TN: HdR Seminar #2: Washington Wines


This was the second seminar on day 1 of Hospice. It may have been ill served coming right after a great CdP seminar but so it goes. The general comments I heard that the wines were not as impressive but at least one person told me they liked them more. Each to their own. Patrick Comiskey did a great job as the moderator with the owners or winemakers of the wineries presenting their wine also up on the dais. Patrick did an amazing job. I loved listening to the history of the area going back 15,000 years. This is an area I don’t drink a lot from and what I do is even less often a Rhone varietal. I truly enjoyed learning about the wines and the region and that made it well worth attending. I wish I could tell if the wines were at an awkward stage or that it is a style that I like less than others. I have had some Cayuse and Force Majeure Collaboration wines which seemed more ripe and exuberant than these. Still, a great opportunity to try these wines.

The wines were served with more than adequate pours in separate riedel tasting glasses. They had been filled presumable in the half hour or so leading up to the event. We had about an hour to sample the wines.

  • 2015 Rôtie Cellars Southern White - USA, Washington, Columbia Valley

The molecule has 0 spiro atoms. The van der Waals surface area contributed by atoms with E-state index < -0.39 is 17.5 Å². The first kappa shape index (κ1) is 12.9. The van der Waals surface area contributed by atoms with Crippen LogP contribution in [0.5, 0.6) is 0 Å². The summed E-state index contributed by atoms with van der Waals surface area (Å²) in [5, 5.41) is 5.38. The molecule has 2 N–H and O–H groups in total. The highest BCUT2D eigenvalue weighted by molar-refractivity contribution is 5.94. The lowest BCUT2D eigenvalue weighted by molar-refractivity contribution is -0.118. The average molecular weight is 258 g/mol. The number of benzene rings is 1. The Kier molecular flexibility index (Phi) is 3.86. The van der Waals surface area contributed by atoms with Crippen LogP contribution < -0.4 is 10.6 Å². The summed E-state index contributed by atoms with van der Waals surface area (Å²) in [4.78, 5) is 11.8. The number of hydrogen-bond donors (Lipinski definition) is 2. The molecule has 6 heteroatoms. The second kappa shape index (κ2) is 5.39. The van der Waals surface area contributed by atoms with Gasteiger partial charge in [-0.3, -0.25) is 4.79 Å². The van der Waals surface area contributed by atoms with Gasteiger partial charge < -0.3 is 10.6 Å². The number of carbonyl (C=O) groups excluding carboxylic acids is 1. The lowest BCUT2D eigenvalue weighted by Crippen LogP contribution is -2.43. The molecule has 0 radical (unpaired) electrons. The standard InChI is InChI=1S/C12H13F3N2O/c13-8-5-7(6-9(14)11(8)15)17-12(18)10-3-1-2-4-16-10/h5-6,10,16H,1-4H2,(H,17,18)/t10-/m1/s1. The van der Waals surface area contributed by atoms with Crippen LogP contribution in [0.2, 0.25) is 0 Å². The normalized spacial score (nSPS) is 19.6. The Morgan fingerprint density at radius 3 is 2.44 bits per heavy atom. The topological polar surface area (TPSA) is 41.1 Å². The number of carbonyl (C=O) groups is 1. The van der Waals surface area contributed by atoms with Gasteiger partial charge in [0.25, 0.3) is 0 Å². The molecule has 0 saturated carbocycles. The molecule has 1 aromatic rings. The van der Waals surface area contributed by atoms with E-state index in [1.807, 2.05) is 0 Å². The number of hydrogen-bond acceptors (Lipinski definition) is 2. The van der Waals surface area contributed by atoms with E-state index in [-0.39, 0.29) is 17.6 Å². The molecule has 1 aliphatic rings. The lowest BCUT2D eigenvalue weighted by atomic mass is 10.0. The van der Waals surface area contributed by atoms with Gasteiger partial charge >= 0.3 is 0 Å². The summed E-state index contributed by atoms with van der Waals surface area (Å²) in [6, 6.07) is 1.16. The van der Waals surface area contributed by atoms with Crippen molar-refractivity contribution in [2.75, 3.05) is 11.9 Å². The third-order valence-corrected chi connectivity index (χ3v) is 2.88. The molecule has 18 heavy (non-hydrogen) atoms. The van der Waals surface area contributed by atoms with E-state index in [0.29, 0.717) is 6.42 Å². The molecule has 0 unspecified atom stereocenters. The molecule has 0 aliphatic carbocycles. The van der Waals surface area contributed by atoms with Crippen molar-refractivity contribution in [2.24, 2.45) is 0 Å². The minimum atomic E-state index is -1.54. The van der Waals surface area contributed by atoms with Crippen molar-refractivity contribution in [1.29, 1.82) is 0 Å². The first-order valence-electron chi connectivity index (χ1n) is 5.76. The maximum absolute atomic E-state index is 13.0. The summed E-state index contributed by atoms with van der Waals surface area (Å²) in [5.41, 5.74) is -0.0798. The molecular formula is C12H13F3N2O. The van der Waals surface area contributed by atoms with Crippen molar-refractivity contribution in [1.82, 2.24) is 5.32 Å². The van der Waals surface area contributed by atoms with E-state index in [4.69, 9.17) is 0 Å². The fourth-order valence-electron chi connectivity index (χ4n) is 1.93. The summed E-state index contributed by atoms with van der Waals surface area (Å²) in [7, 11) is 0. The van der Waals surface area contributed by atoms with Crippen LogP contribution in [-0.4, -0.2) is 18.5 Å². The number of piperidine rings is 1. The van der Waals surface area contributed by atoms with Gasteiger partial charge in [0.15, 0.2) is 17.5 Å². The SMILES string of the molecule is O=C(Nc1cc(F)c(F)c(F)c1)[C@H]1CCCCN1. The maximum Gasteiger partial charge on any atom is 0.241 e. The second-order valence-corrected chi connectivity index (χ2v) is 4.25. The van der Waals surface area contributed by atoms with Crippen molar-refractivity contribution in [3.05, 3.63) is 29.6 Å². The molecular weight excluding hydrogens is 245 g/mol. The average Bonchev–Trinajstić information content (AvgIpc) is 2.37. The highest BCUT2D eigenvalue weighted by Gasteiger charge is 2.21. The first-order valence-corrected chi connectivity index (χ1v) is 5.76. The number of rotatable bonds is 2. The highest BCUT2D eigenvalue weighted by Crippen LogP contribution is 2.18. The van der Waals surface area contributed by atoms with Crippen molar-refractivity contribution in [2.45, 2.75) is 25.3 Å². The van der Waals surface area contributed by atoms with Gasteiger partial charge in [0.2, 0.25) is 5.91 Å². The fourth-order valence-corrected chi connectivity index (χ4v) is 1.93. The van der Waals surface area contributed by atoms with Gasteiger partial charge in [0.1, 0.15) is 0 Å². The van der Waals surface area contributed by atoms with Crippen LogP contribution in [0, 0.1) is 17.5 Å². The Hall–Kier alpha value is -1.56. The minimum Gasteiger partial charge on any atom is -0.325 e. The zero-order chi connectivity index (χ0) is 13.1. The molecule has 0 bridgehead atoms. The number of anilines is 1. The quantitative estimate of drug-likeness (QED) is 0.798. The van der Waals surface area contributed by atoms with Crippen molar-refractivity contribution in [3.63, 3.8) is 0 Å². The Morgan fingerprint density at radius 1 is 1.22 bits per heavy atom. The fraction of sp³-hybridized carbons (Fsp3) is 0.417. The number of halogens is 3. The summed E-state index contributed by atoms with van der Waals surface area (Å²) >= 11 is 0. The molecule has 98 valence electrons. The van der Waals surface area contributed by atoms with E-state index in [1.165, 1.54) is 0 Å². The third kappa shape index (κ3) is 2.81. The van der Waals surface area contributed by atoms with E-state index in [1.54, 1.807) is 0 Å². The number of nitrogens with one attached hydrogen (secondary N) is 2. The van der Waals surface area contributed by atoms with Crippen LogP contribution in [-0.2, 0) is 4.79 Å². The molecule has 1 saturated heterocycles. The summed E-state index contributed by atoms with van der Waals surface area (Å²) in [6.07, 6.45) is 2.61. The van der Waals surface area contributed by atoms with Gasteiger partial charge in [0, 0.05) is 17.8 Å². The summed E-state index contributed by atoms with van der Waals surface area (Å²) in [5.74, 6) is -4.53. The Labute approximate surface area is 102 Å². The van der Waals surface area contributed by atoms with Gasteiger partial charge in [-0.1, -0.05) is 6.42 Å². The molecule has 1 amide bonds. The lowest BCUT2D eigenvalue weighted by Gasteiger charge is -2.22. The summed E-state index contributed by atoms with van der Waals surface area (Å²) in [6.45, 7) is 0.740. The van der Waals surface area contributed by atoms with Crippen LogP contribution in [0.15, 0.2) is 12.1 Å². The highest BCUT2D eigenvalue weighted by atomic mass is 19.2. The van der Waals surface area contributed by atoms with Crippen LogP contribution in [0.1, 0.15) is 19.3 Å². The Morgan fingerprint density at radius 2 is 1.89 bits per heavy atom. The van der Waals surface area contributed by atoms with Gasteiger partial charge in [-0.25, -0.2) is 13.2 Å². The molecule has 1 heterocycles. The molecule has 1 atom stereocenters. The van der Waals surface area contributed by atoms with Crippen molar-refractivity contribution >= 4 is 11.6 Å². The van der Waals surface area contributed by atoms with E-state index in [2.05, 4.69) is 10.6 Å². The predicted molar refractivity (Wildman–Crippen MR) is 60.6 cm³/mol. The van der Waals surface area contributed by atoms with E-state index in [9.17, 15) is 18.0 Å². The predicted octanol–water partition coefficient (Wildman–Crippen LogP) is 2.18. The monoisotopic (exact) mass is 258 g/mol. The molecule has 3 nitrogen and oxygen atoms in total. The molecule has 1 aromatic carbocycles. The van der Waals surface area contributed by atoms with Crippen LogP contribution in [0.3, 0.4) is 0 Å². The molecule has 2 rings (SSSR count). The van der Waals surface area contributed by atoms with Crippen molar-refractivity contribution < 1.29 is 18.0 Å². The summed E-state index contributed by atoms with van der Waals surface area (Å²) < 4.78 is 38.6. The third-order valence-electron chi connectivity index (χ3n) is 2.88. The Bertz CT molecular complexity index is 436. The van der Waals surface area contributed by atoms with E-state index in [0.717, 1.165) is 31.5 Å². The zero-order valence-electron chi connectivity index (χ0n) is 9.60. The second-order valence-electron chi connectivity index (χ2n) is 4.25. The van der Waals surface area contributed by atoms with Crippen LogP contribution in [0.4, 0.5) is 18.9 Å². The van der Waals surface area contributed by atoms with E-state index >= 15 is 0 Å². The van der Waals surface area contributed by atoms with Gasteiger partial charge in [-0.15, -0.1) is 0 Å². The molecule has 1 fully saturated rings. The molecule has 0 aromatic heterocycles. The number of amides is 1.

Wispy silvery green/gold in color. The nose is nice. Floral with orange blossom. With air a lot of peach appears on the nose. Also a slight green note, maybe sage which is actually very nice. Slightly oily texture. Sweet peaches on the palate. Good acidity. Heavy peaches on the finish. I might like a tad more acidity, but a lovely wine to start a tasting with. (89 pts.)
  • 2014 Rôtie Cellars Northern Blend - USA, Washington
    Purple in color, ruby at the rim. This one left me wanting a bit. Perhaps its the vintage. The nose has bell pepper, boysenberries and black olives. On the palate, black raspberries, slightly bitter. No real tannins to speak of and not the best balance. Slight bitter and slight heat on the finish. Perhaps in need of more time? (86 pts.)
  • 2014 Tenet Wines Syrah The Pundit - USA, Washington, Columbia Valley